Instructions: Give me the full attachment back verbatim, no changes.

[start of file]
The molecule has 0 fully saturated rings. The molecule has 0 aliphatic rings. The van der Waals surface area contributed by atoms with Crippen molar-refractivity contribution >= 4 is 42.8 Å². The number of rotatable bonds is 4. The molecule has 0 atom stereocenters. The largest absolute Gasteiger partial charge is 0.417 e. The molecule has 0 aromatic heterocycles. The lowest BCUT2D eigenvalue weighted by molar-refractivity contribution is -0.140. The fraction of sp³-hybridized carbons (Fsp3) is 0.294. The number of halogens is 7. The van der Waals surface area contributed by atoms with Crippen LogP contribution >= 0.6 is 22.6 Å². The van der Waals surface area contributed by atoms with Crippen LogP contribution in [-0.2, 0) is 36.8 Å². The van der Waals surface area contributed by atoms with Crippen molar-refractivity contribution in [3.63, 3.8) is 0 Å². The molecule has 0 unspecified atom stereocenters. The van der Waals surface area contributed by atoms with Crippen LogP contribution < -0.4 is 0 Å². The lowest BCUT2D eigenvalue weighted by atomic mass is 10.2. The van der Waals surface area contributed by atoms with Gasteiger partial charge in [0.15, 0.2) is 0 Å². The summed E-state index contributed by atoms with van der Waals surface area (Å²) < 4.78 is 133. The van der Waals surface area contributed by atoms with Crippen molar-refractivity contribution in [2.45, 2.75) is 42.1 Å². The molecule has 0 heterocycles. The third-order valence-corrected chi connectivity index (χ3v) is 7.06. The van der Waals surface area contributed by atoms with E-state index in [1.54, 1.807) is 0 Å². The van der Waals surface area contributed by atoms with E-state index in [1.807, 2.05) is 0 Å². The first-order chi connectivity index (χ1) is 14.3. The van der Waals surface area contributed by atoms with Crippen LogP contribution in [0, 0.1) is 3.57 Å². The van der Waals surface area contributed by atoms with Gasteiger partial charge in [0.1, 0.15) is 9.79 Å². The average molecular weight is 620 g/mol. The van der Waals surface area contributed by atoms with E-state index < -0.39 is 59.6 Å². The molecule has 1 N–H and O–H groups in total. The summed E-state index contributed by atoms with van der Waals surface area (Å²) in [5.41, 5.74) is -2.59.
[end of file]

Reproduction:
The molecule has 0 fully saturated rings. The molecule has 0 aliphatic rings. The van der Waals surface area contributed by atoms with Crippen molar-refractivity contribution >= 4 is 42.8 Å². The number of rotatable bonds is 4. The molecule has 0 atom stereocenters. The largest absolute Gasteiger partial charge is 0.417 e. The molecule has 0 aromatic heterocycles. The lowest BCUT2D eigenvalue weighted by molar-refractivity contribution is -0.140. The fraction of sp³-hybridized carbons (Fsp3) is 0.294. The number of halogens is 7. The van der Waals surface area contributed by atoms with Crippen LogP contribution >= 0.6 is 22.6 Å². The van der Waals surface area contributed by atoms with Crippen LogP contribution in [-0.2, 0) is 36.8 Å². The van der Waals surface area contributed by atoms with Crippen molar-refractivity contribution in [3.63, 3.8) is 0 Å². The molecule has 0 unspecified atom stereocenters. The van der Waals surface area contributed by atoms with Crippen LogP contribution < -0.4 is 0 Å². The lowest BCUT2D eigenvalue weighted by atomic mass is 10.2. The van der Waals surface area contributed by atoms with Gasteiger partial charge in [0.15, 0.2) is 0 Å². The summed E-state index contributed by atoms with van der Waals surface area (Å²) < 4.78 is 133. The van der Waals surface area contributed by atoms with Crippen molar-refractivity contribution in [2.45, 2.75) is 42.1 Å². The molecule has 0 heterocycles. The third-order valence-corrected chi connectivity index (χ3v) is 7.06. The van der Waals surface area contributed by atoms with E-state index in [1.54, 1.807) is 0 Å². The van der Waals surface area contributed by atoms with E-state index in [1.807, 2.05) is 0 Å². The first-order chi connectivity index (χ1) is 14.3. The van der Waals surface area contributed by atoms with Crippen LogP contribution in [0, 0.1) is 3.57 Å². The van der Waals surface area contributed by atoms with Gasteiger partial charge in [0.1, 0.15) is 9.79 Å². The average molecular weight is 620 g/mol. The van der Waals surface area contributed by atoms with E-state index < -0.39 is 59.6 Å². The molecule has 1 N–H and O–H groups in total. The summed E-state index contributed by atoms with van der Waals surface area (Å²) in [5.41, 5.74) is -2.59.